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Difenters. who do not join with this establishid Church, are callid Non-conformists or Dissenters. As

I. PRESBYTERIANS, who assert the Go

Presłyterians. vernment of the Church is not by Bishops, but Presbyters, or ruling Elders ; and that there is no Order in the Church of divine Institution supe: rior to that of a Presbyter ; who therefore hach Power to ordain Ministers, which is by Fasting, Prayer, and Imposition of Hands. They have three Courts. (1.) The Minister of each Parish, with his Elders, and the Congregation. (2.) A Court of Presbytery; consisting of a great Number of Ministers and Elders, associated for governing particular Churches. (3.) The highest Court is a Synod, which they hold may be Provincial, National, or Oecumenical ; and allow of Appeals from the lesser to the greater. They Baptize by Sprinkling, as does the Church of England, and their common Worship consists in extempore Prayer, Preaching, and singing of Psalms.

II. INDEPENDENTS, so callid, because Independents. they hold that every particular Congregation hath a compleat Power of Jurisdi&tion within itself, independent of any Bishop, Synod, or Council; and so discard all Superiority or Subordination of particular Churches to one another. In most other Respects they agree with the Presbyterians.

III. ANABAPTISTS ; or (as they call them- Anabaptifts or selves) Baptifts; their main distinguishing Prin- Baprifts.

ciple is Baptism by Dipping or Plunging the Person wholly under Water ; and reject the Method of Sprinkling, used by others, as an Innovation, or human Invention, and altogether unscriptural. For the same Reason, they insist upon it that adult or grown Persons, not Infants, are the proper Subjects of Baptism ; because, as the Scripture requires, they only are capable of Repentance and Faith, which are the Prerequisites thereto. For their Opinion, they alledge (1.) The Precept and Precedent of Christ himself. (2.) And of the Apostles. (3.) The Practice of the Primitive Church for the first three Centuries. (4.) The proper Etymology of the Word Baptize, which they say will not admit Sprinkling. (5.) The several Versions of the New Testament, which all render the Word in Favour of Dipping, noc of Sprinkling. (6.) From the Design of the Ordinance, they argue Infants can't be the Subject, because not capable of answering it. (7.) The utter Silence of the Scripture about Pedobaptism. (8.) The Words of the Rubric of the Church of England itself, which absolutely enjoin Dipping, but Sprinkling only on Conditions. (9.) The Confeßions and Concessions of several Bishops and learned DoEtors of the Church in favour of Dipping only the Adult. To all which, and many other Arguments, the Pedobaptists return various Answers ; but whether sufficient, is not my Business here to say. This Denomination comes near the Presbyterions in their Hierarchy ; and acknowledge Hebrews vi. 1, 2. for a kind of Summary of their fundamental Doctrines and Principles.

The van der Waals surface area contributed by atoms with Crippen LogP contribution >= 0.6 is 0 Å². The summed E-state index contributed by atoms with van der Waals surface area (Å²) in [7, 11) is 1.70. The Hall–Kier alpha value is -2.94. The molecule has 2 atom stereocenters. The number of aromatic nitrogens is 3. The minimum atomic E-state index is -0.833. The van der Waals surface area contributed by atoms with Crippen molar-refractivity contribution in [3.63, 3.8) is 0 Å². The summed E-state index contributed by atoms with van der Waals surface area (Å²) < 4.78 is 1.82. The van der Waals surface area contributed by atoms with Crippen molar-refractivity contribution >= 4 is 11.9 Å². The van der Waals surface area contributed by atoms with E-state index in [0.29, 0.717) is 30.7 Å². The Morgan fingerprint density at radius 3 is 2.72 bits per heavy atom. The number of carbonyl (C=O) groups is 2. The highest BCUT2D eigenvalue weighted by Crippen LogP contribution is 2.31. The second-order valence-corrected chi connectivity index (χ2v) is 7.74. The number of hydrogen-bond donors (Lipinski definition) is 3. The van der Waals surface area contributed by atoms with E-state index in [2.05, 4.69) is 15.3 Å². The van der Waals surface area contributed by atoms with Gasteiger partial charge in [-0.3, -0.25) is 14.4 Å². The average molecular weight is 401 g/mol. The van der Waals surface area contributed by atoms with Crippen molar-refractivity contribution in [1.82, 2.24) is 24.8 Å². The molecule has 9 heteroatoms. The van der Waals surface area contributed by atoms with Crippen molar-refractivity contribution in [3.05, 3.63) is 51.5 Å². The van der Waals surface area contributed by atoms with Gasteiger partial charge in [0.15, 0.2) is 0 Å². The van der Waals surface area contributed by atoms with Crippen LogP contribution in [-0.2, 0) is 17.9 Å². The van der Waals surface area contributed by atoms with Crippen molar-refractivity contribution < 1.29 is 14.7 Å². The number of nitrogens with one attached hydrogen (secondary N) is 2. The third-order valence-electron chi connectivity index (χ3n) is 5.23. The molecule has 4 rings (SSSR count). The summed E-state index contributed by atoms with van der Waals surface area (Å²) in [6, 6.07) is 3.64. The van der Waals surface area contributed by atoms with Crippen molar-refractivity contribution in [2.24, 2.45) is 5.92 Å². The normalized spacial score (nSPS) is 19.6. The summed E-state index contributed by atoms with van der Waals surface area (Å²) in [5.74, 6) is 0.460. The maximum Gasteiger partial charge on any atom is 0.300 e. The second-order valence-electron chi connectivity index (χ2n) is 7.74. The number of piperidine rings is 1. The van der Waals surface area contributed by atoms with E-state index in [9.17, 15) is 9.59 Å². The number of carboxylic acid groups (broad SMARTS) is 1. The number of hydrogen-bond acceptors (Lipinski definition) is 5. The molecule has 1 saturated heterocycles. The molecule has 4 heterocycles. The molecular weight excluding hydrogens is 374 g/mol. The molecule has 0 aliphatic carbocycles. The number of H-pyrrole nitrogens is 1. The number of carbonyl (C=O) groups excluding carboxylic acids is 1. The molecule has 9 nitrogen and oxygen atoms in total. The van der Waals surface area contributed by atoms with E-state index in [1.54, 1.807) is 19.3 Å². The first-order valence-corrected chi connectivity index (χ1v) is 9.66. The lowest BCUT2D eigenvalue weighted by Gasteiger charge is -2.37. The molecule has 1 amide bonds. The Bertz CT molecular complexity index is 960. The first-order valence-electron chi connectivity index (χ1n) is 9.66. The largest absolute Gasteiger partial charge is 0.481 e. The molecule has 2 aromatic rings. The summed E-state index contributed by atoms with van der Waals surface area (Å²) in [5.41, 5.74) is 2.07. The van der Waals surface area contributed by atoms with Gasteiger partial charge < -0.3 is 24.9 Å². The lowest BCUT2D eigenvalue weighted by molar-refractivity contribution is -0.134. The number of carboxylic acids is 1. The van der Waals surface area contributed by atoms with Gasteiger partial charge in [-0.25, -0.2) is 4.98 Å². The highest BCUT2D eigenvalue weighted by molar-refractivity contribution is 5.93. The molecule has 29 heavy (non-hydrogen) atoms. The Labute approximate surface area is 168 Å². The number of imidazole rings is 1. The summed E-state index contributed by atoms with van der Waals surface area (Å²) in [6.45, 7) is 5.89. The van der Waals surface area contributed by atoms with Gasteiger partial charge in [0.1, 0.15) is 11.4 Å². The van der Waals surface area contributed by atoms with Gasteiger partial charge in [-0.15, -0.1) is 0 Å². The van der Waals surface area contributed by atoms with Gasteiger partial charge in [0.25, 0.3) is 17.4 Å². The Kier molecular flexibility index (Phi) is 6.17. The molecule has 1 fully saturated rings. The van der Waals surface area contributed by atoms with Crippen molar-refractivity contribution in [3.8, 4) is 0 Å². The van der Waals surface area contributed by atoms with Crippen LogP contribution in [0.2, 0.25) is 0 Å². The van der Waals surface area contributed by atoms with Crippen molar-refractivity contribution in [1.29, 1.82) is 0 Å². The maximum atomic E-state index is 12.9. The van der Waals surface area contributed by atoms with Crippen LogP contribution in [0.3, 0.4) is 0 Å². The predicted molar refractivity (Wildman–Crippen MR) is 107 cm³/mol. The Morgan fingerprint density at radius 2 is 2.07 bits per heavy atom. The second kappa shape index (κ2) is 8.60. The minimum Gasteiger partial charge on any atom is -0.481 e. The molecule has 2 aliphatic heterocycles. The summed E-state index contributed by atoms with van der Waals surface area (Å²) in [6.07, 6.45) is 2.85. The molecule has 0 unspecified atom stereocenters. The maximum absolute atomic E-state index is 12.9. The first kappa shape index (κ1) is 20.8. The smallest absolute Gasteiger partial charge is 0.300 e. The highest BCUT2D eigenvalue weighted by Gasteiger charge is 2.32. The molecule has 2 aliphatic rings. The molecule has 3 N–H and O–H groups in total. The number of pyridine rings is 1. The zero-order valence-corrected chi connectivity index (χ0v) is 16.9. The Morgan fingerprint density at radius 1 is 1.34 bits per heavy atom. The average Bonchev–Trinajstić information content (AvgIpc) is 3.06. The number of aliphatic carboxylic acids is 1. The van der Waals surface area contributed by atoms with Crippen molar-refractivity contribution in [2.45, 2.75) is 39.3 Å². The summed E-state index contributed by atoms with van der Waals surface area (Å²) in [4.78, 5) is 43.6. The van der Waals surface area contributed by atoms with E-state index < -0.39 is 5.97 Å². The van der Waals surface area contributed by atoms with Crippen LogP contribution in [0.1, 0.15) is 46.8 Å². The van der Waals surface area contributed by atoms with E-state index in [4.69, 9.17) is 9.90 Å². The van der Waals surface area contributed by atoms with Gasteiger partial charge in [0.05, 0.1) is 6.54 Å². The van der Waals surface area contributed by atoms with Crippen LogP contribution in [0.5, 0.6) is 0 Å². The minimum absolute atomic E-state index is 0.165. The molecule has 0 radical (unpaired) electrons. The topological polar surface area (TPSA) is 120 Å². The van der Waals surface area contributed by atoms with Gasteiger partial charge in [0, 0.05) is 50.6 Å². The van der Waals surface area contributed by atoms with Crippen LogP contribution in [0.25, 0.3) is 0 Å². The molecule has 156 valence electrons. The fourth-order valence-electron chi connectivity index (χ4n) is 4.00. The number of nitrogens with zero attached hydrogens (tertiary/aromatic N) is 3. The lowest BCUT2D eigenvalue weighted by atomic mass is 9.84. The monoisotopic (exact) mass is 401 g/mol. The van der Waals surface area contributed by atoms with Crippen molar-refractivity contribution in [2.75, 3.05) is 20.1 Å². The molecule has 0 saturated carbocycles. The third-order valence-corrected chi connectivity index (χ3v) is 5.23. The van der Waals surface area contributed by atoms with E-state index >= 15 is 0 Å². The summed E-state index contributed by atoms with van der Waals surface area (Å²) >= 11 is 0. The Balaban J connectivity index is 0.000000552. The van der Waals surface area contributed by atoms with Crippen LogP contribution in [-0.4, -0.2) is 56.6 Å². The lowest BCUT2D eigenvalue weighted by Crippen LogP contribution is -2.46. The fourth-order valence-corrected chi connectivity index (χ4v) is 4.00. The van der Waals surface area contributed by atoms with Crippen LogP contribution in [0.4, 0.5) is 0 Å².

Quakers.

IV. QUAKERS, so call’d from Quivering and Quaking, and such like frantic and ridiculous Emotions, which they seem'd fond of formerly;

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but now are more sober, and disown the Name of Quakers. The Tenets of this People are always variable and changing ; but their two main Principles are (1.) The Light witbin, which they say is sufficient to guide every Man in Matters of Religion, and is more infallible than the facred Scriptures themselves. (2.) They deny all external Ceremonies and Services, but Preaching and Praying ; and even the two Sacraments, Baptism and the Eucharift. Their other Modes are too well known to need a Description. They first appeard about the Year 1650.